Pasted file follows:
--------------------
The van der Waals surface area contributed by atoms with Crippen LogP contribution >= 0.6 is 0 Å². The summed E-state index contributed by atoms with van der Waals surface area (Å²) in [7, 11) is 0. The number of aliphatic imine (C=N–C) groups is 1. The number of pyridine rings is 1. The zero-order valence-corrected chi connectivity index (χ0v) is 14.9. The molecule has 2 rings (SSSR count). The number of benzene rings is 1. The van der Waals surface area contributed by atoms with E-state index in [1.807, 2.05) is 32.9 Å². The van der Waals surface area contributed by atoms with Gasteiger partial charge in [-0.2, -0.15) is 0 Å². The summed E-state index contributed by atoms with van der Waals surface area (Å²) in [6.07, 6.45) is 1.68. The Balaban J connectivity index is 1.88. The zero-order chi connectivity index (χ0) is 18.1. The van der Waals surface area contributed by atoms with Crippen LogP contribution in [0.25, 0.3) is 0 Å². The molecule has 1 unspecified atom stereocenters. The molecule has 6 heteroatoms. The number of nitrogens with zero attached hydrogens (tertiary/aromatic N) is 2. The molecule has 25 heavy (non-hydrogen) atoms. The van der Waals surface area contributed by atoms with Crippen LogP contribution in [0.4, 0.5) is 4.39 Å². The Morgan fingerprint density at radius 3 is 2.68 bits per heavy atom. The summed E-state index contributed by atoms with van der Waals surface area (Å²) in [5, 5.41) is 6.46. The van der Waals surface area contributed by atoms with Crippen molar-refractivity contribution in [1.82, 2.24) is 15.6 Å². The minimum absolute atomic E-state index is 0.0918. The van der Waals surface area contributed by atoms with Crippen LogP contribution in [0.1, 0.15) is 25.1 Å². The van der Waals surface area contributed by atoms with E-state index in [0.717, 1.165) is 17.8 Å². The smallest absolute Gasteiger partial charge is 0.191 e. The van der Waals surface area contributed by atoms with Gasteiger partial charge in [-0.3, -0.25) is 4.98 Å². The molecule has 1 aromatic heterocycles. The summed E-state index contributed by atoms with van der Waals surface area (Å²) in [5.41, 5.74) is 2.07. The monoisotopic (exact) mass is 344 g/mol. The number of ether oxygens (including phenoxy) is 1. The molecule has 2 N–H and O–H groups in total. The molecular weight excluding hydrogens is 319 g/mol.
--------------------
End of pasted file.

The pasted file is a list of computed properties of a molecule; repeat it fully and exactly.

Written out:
The van der Waals surface area contributed by atoms with Crippen LogP contribution >= 0.6 is 0 Å². The summed E-state index contributed by atoms with van der Waals surface area (Å²) in [7, 11) is 0. The number of aliphatic imine (C=N–C) groups is 1. The number of pyridine rings is 1. The zero-order valence-corrected chi connectivity index (χ0v) is 14.9. The molecule has 2 rings (SSSR count). The number of benzene rings is 1. The van der Waals surface area contributed by atoms with E-state index in [1.807, 2.05) is 32.9 Å². The van der Waals surface area contributed by atoms with Gasteiger partial charge in [-0.2, -0.15) is 0 Å². The summed E-state index contributed by atoms with van der Waals surface area (Å²) in [6.07, 6.45) is 1.68. The Balaban J connectivity index is 1.88. The zero-order chi connectivity index (χ0) is 18.1. The van der Waals surface area contributed by atoms with Crippen LogP contribution in [0.25, 0.3) is 0 Å². The molecule has 1 unspecified atom stereocenters. The molecule has 6 heteroatoms. The number of nitrogens with zero attached hydrogens (tertiary/aromatic N) is 2. The molecule has 25 heavy (non-hydrogen) atoms. The van der Waals surface area contributed by atoms with Crippen LogP contribution in [0.4, 0.5) is 4.39 Å². The Morgan fingerprint density at radius 3 is 2.68 bits per heavy atom. The summed E-state index contributed by atoms with van der Waals surface area (Å²) in [5, 5.41) is 6.46. The van der Waals surface area contributed by atoms with Crippen molar-refractivity contribution in [1.82, 2.24) is 15.6 Å². The minimum absolute atomic E-state index is 0.0918. The van der Waals surface area contributed by atoms with Crippen LogP contribution in [0.1, 0.15) is 25.1 Å². The van der Waals surface area contributed by atoms with E-state index in [0.717, 1.165) is 17.8 Å². The smallest absolute Gasteiger partial charge is 0.191 e. The van der Waals surface area contributed by atoms with Gasteiger partial charge in [-0.3, -0.25) is 4.98 Å². The molecule has 1 aromatic heterocycles. The summed E-state index contributed by atoms with van der Waals surface area (Å²) in [5.41, 5.74) is 2.07. The monoisotopic (exact) mass is 344 g/mol. The number of ether oxygens (including phenoxy) is 1. The molecule has 2 N–H and O–H groups in total. The molecular weight excluding hydrogens is 319 g/mol.